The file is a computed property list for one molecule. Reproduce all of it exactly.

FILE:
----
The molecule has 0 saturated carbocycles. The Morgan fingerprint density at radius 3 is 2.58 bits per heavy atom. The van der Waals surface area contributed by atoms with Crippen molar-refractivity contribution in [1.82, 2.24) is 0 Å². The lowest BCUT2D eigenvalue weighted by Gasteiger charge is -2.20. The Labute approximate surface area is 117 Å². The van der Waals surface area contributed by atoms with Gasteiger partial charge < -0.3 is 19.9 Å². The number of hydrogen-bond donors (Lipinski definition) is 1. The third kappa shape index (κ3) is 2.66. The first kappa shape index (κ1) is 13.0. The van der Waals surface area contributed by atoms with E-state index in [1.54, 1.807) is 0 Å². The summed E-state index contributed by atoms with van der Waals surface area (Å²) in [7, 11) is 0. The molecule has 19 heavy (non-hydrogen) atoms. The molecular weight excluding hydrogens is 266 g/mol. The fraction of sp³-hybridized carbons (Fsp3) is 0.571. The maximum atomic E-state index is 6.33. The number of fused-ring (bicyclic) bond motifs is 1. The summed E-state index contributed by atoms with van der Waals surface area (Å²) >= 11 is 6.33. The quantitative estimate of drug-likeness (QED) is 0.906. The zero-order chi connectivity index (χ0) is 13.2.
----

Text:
The molecule has 0 saturated carbocycles. The Morgan fingerprint density at radius 3 is 2.58 bits per heavy atom. The van der Waals surface area contributed by atoms with Crippen molar-refractivity contribution in [1.82, 2.24) is 0 Å². The lowest BCUT2D eigenvalue weighted by Gasteiger charge is -2.20. The Labute approximate surface area is 117 Å². The van der Waals surface area contributed by atoms with Gasteiger partial charge < -0.3 is 19.9 Å². The number of hydrogen-bond donors (Lipinski definition) is 1. The third kappa shape index (κ3) is 2.66. The first kappa shape index (κ1) is 13.0. The van der Waals surface area contributed by atoms with E-state index in [1.54, 1.807) is 0 Å². The summed E-state index contributed by atoms with van der Waals surface area (Å²) in [7, 11) is 0. The molecule has 19 heavy (non-hydrogen) atoms. The molecular weight excluding hydrogens is 266 g/mol. The fraction of sp³-hybridized carbons (Fsp3) is 0.571. The maximum atomic E-state index is 6.33. The number of fused-ring (bicyclic) bond motifs is 1. The summed E-state index contributed by atoms with van der Waals surface area (Å²) >= 11 is 6.33. The quantitative estimate of drug-likeness (QED) is 0.906. The zero-order chi connectivity index (χ0) is 13.2.